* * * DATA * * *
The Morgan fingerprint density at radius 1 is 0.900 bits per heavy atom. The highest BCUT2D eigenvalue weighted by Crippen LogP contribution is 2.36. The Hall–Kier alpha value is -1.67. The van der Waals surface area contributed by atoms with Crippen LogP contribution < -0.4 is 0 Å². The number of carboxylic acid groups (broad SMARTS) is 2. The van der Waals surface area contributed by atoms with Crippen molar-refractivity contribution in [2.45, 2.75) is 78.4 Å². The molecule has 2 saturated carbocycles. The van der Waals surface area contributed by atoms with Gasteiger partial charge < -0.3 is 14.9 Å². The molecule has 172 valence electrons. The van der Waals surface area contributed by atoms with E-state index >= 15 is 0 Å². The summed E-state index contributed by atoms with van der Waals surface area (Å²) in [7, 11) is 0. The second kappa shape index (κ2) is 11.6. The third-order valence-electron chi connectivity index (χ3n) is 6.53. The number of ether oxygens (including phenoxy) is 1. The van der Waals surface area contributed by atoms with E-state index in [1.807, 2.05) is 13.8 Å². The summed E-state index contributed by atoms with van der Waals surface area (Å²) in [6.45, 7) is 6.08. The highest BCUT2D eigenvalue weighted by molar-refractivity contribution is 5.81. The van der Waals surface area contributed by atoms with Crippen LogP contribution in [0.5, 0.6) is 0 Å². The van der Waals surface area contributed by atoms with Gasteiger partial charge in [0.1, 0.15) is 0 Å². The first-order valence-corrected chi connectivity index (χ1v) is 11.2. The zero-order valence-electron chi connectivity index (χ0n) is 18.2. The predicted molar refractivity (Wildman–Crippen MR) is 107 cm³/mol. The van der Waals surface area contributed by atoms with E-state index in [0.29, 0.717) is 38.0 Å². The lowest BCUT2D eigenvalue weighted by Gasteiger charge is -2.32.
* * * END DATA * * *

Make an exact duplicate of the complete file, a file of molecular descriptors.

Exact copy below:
The Morgan fingerprint density at radius 1 is 0.900 bits per heavy atom. The highest BCUT2D eigenvalue weighted by Crippen LogP contribution is 2.36. The Hall–Kier alpha value is -1.67. The van der Waals surface area contributed by atoms with Crippen LogP contribution < -0.4 is 0 Å². The number of carboxylic acid groups (broad SMARTS) is 2. The van der Waals surface area contributed by atoms with Crippen molar-refractivity contribution in [2.45, 2.75) is 78.4 Å². The molecule has 2 saturated carbocycles. The van der Waals surface area contributed by atoms with Gasteiger partial charge < -0.3 is 14.9 Å². The molecule has 172 valence electrons. The van der Waals surface area contributed by atoms with E-state index >= 15 is 0 Å². The summed E-state index contributed by atoms with van der Waals surface area (Å²) in [7, 11) is 0. The second kappa shape index (κ2) is 11.6. The third-order valence-electron chi connectivity index (χ3n) is 6.53. The number of ether oxygens (including phenoxy) is 1. The van der Waals surface area contributed by atoms with E-state index in [1.807, 2.05) is 13.8 Å². The summed E-state index contributed by atoms with van der Waals surface area (Å²) in [6.45, 7) is 6.08. The highest BCUT2D eigenvalue weighted by molar-refractivity contribution is 5.81. The van der Waals surface area contributed by atoms with Crippen LogP contribution in [0.5, 0.6) is 0 Å². The van der Waals surface area contributed by atoms with Gasteiger partial charge in [0.1, 0.15) is 0 Å². The first-order valence-corrected chi connectivity index (χ1v) is 11.2. The zero-order valence-electron chi connectivity index (χ0n) is 18.2. The predicted molar refractivity (Wildman–Crippen MR) is 107 cm³/mol. The van der Waals surface area contributed by atoms with E-state index in [0.29, 0.717) is 38.0 Å². The lowest BCUT2D eigenvalue weighted by Gasteiger charge is -2.32.